Voice Of Scholarship

Hear Philip Schaff on the proper construction of the passage in his commentary:

"In the church and in Christ Jesus. The rendering of the E. V. is altogether inadmissible, whatever be the correct reading. There is con- variation in the authorities, but the evidence of the Sinaitic manuscript is decisive in favor of the reading given above, from which, moreover, the others could readily be derived. Many authorities omit 'and,' a few others read 'in the church and Christ Jesus.' The sphere 'in' which the glory is given is defined in a two-fold manner: 'in the church,' since here the glory is ascribed; 'in Christ Jesus,' since only in fellowship with Him can it be offered .... The renderings, `by Christ Jesus,' 'with Christ Jesus,' are unwarranted."

Also notice what Marvin R. Vincent has to say in his Word Studies in the New Testament:

"By Christ Jesus (en). Rev., better, in. As the church is the outward domain in which God is to be praised, so Christ is the spiritual sphere of this praise."

Six or seven scholars were read in preparing this article and not one of them suggested that the passage meant that Christ was glorifying God by His death and suffering. All indicated that it taught that men are to give glory to God in the church and in Christ.

Agreement With Context

A study of the context shows that it does not refer to Christ's glorifying God. It shows that the people are to glorify God in Christ. The same Greek preposition (en) is used when referring to the church as when referring to Christ, in this passage. If it is translated by when used in connection with Christ, the other phrase could as well be translated "by the church." Otherwise, there is no reason for translating the word in one phrase, and by in the other phrase, when such a varied translation is unnecessary to make a sensible reading. Besides, the Greek word translated and is superfluous if it is to be translated, "and by Christ Jesus." A coordinate conjunction is not needed to connect the adverbial phrases if one be of place and the other of manner. But if both phrases are of place the conjunction is necessary.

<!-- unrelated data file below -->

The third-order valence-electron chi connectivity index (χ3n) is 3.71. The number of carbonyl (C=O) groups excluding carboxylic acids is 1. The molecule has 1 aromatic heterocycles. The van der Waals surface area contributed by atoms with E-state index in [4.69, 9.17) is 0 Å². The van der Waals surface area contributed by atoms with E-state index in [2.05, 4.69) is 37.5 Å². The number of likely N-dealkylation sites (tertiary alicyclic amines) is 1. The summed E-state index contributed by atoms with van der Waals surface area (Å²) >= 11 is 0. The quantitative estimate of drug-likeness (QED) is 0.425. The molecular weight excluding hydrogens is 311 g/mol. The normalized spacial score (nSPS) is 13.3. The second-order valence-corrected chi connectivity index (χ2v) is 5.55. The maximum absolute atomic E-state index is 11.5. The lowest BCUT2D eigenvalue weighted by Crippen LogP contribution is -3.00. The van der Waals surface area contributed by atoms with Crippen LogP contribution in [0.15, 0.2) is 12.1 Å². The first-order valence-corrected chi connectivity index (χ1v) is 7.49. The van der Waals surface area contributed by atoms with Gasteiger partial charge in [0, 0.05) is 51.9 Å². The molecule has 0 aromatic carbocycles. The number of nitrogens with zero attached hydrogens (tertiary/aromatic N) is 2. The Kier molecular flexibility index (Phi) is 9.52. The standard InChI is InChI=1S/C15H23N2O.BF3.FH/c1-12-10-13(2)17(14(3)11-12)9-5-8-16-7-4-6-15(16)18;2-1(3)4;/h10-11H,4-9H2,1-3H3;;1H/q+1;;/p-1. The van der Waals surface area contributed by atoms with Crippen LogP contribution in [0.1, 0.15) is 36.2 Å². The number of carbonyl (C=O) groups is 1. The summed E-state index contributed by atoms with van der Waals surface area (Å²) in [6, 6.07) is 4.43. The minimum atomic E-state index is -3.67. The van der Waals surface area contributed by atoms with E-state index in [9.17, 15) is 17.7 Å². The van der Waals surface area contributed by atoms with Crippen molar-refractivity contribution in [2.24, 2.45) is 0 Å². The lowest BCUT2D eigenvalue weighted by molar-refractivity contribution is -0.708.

A central theme of the book of Ephesians is the naming of the blessings and relationships which are in Christ. He begins by speaking of, "the faithful in Christ Jesus." (Eph. 1:1) He says that God, "hath blessed us with every spiritual blessing in the heavenly places in Christ." (Eph. 1:3) He says that God is "to sum up all things in Christ." (Eph. 1:10) He says that the saved are "created in Christ Jesus for good works." (Eph. 2:10) He says that the Gentiles are, "fellow-partakers of the promise in Christ Jesus through the gospel." (Eph. 3:6) He says that the manifold wisdom of God is made known through the church, "according to the eternal purpose which he purposed in Christ Jesus our Lord." (Eph. 3:11) He says, "Children, obey your parents in the Lord." (Eph. 6:1) He says, "Finally, be strong in the Lord, and in the strength of his might." (Eph. 6:10) In all these passages it can be seen that these things are in Christ, and not by (from) Him. So it is that in Eph. 3:21 he is not referring to the glory unto God proceeding from Christ. He is teaching that God is to be glorified by us in the church and in Christ Jesus.

May this help some who have held to the peculiar and unfounded theory that Eph. 3:21 does not tell us how we are to glorify God. It is teaching us where we are to give glory to Him: "in the church:'